Noam Chomsky writes– “This careful and comprehensive analysis of Canada’s economic policies and political interference in Latin America demonstrates in brutal detail the predatory and destructive role of a secondary imperialist power operating within the overarching system of subordination of the Global South to the demands of northern wealth and power. It also reveals clearly the responsibility of citizens of Canada and other dominant societies to join in the resistance of the victims to the shameful and sordid practices exposed graphically here.”

Rooted in thousands of pages of Access to Information documents and dozens of interviews carried out throughout Latin America, Blood of Extraction examines the increasing presence of Canadian mining companies in Latin America and the environmental and human rights abuses that have occurred as a result. By following the money, Gordon and Webber illustrate the myriad ways Canadian-based multinational corporations, backed by the Canadian state, have developed extensive economic interests in Latin America over the last two decades at the expense of Latin American people and the environment.

Latin American communities affected by Canadian resource extraction are now organized into hundreds of opposition movements, from Mexico to Argentina, and the authors illustrate the strategies used by the Canadian state to silence this resistance and advance corporate interests.

Please join our event on Facebook.

Call for Action: “A Stake in the Peace”

After November, 2016, Café Simpatico’s excellent presentation on the Site-C dam with film speakers, CASC agreed to buy “a stake in the Peace” for $100.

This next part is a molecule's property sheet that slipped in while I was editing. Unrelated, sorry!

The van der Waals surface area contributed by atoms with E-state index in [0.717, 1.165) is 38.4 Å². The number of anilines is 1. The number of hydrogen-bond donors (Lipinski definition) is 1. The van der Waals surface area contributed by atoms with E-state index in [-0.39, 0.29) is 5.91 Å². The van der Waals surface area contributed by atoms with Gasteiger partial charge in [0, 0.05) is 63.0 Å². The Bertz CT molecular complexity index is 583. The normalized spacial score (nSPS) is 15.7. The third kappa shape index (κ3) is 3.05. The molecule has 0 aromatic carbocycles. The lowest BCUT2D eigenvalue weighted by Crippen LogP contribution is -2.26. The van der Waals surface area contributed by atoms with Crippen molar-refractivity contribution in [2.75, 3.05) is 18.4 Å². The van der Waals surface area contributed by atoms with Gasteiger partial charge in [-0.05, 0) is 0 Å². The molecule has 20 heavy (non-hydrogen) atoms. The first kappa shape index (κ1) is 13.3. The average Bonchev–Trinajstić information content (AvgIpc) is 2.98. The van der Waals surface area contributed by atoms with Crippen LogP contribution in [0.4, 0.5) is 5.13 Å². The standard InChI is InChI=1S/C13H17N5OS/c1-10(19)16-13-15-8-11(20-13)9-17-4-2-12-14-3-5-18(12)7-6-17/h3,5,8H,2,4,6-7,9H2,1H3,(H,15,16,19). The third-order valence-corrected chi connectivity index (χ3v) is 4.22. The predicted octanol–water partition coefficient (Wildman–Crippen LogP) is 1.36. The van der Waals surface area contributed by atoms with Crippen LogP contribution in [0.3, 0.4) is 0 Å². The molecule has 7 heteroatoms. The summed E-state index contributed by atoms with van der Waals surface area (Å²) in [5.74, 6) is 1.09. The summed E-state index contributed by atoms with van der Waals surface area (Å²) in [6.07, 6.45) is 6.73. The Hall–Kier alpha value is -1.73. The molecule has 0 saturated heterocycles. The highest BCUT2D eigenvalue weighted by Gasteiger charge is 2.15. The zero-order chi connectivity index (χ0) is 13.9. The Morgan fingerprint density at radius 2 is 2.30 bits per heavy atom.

This dam is not necessary; in fact it appears both unneeded for BC as well as socially and environmentally destructive. Its construction is an act of violence against the social and physical environment, economically devastating to BC taxpayers and violates Treaty 8 with First Nations of the Peace River area.

If we need more electricity, experts say that more power can be produced by adding turbines to existing dams as well as through renewable forms such as solar and wind power. Taxpayers would not have to pay more than $10 billion (and inevitable overruns) for the largest infrastructure project in BC history.

Building the dam will flood a unique and precious valley and create a reservoir more than 100 km long (the distance from Vancouver to Chilliwack) and would cover many farms and homes.

This land, if saved could, according to agriculturists, sustainably produce enough food for one million people. What is left of the Peace Valley would be lost if this dam is built; this is the last major fertile valley in the province. Already some farmers have received threatening letters of eviction and farmers and First Nations, united in their opposition to this dam, have been served SLAPP suits by BC Hydro.

Many more jobs could be created permanently in this region by developing farm land and creating sources of truly renewable energy, rather than the boom of short term construction work.

Please contact your local MLA to call for an end to this violent project; write to P.M. Trudeau and call for cancellation of federal government permits.

If you are interested in supporting this act of solidarity see: http://www.stakeinthepeace.com/

Yours for the CASC planning committee, Terry Wolfwood

 

Cafe Simpatico Highlights: October 2016

Thanks to Jane Brett for this review of October’s Cafe Simpatico with Dr Bill Carroll.

I am thrilled to be able to share some highlights from last night’s Cafe Simpatico organized by the amazing Central American Support Committee:

Diana Lindley’s Love-a-lution” song is up on the UN site.

Dr. Bill Carroll’s short videos about a world in crisis and the political possibilities for a better future are up on his YouTube channel. We saw the following four which made for an excellent discussion afterwards:

Details of the
“Corporate Mapping Project”
which Bill is involved with are also available online.

MEXICO: HUMAN RIGHTS IN A NARCO STATE

MEXICO: HUMAN RIGHTS IN A NARCO STATE